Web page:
Why go?

Sunday Star-Times - - WORLD FAMOUS IN NEW ZEALAND -

It’s a high street hard­ware and home­ware store – yet so much more than that. Yes, you can buy cake tins and lawn­mow­ers and screws, and the friendly staff will be happy to ad­vise you on your lat­est DIY project, but there’s an­other di­men­sion to this shop in In­ver­cargill’s Dee St.

Among many other use­ful items, Ernest Hayes in­vented the fenc­ing wire strainer we’re all fa­mil­iar with, and his sons in­her­ited his prac­ti­cal skills. The fam­ily store was founded in 1932, and it was a nat­u­ral ex­ten­sion from sell­ing tools and equip­ment to in­clud­ing dis­plays of vin­tage ma­chin­ery, in­clud­ing Ernest’s in­ven­tions, as well as a va­ri­ety of ve­hi­cles – most no­tably mo­tor­bikes once be­long­ing to Burt Munro. The un­doubted star of the col­lec­tion is the 1967 World Record-break­ing In­dian it­self.

Be­cause who could re­sist a selfie sit­ting in the World’s Fastest In­dian? The real, orig­i­nal mo­tor­bike is in­side a glass case, but there’s a replica of the cowl­ing, a prop used in the movie, that you can wrig­gle into to imag­ine you’re roar­ing across Utah’s Bon­neville Salt Flats at 184mph (296km), a record that still stands to­day.

There’s plenty of in­for­ma­tion about Munro’s achieve­ments and other items of his on dis­play, in­clud­ing a case full of home-made pis­tons la­belled ‘‘Of­fer­ings to the God of Speed’’.

Scat­tered around the shop, be­tween the shelves of saucepans, span­ners, tents and T-shirts, gifts and gum­boots, are many clas­sic and vin­tage cars and vans, with their se­duc­tive curves and shiny chrome, as well as lots of newer mo­tor­bikes and cars, built for rac­ing.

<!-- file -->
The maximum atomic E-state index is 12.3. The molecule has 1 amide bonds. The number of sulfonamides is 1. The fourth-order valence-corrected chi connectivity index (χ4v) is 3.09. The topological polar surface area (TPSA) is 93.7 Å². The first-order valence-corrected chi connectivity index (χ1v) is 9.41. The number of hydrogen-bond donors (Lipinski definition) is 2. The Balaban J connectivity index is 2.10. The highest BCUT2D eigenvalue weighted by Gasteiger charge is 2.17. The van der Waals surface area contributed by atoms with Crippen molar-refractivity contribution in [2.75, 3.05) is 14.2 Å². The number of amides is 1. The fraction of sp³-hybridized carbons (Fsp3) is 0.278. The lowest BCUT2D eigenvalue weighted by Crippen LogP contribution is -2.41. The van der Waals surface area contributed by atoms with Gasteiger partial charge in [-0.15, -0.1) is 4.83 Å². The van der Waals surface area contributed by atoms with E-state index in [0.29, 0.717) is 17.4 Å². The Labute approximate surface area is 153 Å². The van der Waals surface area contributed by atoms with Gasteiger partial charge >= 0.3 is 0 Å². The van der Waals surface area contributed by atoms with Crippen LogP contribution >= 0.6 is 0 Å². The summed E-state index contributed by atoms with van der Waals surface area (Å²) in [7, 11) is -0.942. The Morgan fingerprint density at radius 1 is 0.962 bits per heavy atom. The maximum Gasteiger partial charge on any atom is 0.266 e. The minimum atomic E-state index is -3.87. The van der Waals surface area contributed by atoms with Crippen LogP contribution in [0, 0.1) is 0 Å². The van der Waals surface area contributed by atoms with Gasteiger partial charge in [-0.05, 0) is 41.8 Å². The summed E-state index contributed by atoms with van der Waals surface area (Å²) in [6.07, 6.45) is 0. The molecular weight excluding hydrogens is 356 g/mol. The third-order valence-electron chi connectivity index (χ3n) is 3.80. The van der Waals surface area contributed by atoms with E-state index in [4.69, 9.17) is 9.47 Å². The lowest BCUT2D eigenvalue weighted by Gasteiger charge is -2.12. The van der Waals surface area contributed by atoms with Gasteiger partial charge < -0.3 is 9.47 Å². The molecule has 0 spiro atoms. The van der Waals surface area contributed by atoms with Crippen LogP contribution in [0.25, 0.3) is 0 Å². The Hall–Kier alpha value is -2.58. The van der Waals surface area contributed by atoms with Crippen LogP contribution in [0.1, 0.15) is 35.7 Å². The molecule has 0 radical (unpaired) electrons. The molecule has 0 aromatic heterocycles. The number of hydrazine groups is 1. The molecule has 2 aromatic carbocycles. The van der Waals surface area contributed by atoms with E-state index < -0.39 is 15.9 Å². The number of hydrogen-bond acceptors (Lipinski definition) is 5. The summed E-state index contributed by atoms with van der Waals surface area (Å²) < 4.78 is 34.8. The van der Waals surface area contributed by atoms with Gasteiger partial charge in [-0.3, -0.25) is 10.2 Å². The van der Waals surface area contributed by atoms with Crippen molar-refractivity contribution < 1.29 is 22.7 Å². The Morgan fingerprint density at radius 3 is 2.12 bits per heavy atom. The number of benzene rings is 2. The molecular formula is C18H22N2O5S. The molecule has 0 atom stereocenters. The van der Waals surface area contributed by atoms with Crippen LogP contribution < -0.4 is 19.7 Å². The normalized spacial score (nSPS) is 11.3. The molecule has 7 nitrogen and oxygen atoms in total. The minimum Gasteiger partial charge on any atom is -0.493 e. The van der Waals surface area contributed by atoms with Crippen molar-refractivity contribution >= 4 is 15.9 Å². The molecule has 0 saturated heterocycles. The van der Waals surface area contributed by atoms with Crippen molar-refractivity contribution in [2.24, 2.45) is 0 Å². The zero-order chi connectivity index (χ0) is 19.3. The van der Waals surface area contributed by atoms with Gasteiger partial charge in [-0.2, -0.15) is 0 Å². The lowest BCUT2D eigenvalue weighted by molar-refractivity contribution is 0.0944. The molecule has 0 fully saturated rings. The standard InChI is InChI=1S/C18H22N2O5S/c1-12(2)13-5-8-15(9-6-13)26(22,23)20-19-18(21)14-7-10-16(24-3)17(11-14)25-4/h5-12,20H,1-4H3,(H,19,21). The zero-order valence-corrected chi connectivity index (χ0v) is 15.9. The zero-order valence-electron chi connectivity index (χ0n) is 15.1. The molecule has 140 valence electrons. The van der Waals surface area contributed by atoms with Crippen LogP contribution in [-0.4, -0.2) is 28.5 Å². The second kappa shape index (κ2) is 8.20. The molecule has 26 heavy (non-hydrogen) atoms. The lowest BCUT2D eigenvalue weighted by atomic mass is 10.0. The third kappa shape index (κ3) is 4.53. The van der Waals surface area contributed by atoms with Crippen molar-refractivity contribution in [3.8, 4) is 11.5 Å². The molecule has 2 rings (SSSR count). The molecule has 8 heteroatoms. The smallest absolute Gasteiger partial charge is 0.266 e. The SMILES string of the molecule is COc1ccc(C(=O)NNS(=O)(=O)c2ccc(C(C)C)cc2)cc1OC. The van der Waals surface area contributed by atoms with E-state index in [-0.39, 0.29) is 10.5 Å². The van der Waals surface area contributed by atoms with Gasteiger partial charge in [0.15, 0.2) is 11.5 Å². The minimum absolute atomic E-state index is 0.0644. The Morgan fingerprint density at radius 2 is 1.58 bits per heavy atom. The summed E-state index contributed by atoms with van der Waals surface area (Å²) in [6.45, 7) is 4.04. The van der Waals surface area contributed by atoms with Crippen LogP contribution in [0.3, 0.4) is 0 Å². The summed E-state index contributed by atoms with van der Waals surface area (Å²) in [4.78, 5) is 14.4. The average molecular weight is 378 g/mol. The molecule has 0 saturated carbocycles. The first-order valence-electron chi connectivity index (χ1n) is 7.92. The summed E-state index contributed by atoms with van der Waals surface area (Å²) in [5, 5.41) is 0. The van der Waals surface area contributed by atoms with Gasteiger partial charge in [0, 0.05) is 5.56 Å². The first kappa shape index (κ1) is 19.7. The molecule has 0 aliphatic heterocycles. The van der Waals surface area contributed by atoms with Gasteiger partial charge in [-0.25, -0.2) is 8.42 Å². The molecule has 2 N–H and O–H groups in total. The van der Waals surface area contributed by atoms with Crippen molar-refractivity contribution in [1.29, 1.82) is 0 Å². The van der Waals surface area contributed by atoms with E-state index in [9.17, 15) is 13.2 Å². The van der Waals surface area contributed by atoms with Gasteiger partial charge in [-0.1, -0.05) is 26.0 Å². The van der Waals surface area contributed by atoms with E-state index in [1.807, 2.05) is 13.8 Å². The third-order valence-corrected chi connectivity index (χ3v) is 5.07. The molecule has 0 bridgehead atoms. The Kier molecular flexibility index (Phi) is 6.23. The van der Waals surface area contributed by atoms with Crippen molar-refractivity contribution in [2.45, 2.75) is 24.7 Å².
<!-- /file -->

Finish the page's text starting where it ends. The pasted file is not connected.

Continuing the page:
Be sure to give the cases of tools a good look too, es­pe­cially the spe­cialty ham­mers: for awk­ward places, ceil­ings, round corners, the rev­ersible, and the el­e­gant twin strike ham­mer. You’ll en­joy in­spect­ing the ‘‘E Hayes Spe­cial Fas­ten­ers’’ de­signed for ‘‘holes drilled crooked’’ or ‘‘predrilled holes that still don’t match’’.

In­sider tip

If it’s a chilly day (be­cause, South­land... ) you can help your­self to a com­pli­men­tary hot drink from the re­fresh­ment sta­tion, where you’ll also find an interesting brochure about the com­pany and its col­lec­tion.

On the way/nearby

If you have the taste for old mo­tor­bikes, visit Mo­tor­cy­cle Mecca in nearby Tay St: a beau­ti­ful art deco build­ing with two floors of clas­sic mo­tor­bikes, from a 1902 Peu­geot mo­tor­cy­cle to a 21st-cen­tury Simms Corbin Cus­tom. There are three­wheel­ers, Ves­pas, Har­leys and more in­clud­ing, proudly, a big dis­play of John Brit­ten mo­tor­bikes and a price­less mo­tor­cy­cle art col­lec­tion.

There’s also Trans­port World’s cars, trucks, Kom­bis, and do­mes­tic ma­chin­ery – and if you want to get hands-on, they’ll let you drive a gi­ant dig­ger at their Dig This op­er­a­tion. You can even smash up a car!

How much?

The E Hayes col­lec­tion is to­tally free. No pur­chase nec­es­sary.

Best time to go

Any time dur­ing nor­mal shop hours, seven days a week.

PHO­TOS: PAMELA WADE

E Hayes and Sons was founded in 1932.

The star of the col­lec­tion is the 1967 World Record-break­ing In­dian it­self.

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